I'm from the age of typewriters telex machines, menu driven programs, and disk-loaded operating systems.
Back then, computers were unreliable, and your chief source of information was still books.
Fast forward several decades:
I have a colleague who is of the "If it doesn't exist on the net, it doesn't exist" mentality. He is very intelligent, but absolutely refuses to listen to any folk wisdom, experience, or advice unless there's an online article that he can read.
Now, being in the business for decades, I learned things before there was the WWW, and half of these things, I don't even know where to look.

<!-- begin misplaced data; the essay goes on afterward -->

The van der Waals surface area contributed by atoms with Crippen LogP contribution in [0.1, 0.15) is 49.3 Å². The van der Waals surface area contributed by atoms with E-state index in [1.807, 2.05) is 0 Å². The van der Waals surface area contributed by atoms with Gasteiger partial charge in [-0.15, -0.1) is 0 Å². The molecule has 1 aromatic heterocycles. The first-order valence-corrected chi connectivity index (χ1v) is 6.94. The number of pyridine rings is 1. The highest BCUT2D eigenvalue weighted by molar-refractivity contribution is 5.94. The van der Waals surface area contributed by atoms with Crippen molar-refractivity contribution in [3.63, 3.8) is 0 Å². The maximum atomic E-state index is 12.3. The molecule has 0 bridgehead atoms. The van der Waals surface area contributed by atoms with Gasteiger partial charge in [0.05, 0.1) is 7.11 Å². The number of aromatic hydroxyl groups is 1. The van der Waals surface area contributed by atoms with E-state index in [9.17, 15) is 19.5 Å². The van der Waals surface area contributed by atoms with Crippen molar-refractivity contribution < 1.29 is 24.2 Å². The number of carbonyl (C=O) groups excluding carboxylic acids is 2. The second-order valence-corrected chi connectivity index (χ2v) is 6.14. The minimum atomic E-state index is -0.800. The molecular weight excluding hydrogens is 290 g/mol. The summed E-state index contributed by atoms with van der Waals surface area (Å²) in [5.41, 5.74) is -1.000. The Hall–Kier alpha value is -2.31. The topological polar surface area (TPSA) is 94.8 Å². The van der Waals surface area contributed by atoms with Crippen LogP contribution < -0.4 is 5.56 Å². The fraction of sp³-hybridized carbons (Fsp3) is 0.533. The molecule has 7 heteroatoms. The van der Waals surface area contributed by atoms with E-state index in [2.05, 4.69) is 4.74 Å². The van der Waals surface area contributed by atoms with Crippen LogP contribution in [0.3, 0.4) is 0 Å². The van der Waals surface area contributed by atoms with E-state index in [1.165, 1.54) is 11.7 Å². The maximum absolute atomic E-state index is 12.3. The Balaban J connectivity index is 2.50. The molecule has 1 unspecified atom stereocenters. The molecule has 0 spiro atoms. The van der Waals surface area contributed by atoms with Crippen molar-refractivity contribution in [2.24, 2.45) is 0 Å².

Worse, he tends to look for articles that contradict what I'm telling him. Many of these articles are right about the situation in general, but not for the specific circumstances we are dealing with. One example was when I was talking to another colleague about the "freezer trick", to recover data from a hard drive. He then pulled up an article on PC world, or something like that that said the trick doesn't work. Again, true for SSHDs, and on many of the newer drives, but it is still something that we can try on the older equipment. (and some of ours is VERY old)
Edited for comments. This is not a pride issue. I like the guy, but there is folk wisdom (not just mine). I don't pretend to know everything, he's been right about quite a few things, and as I said, highly intelligent. I'm just trying to get him to look at other information sources.
What are some strategies to deal with a colleague who relies too heavily on the internet?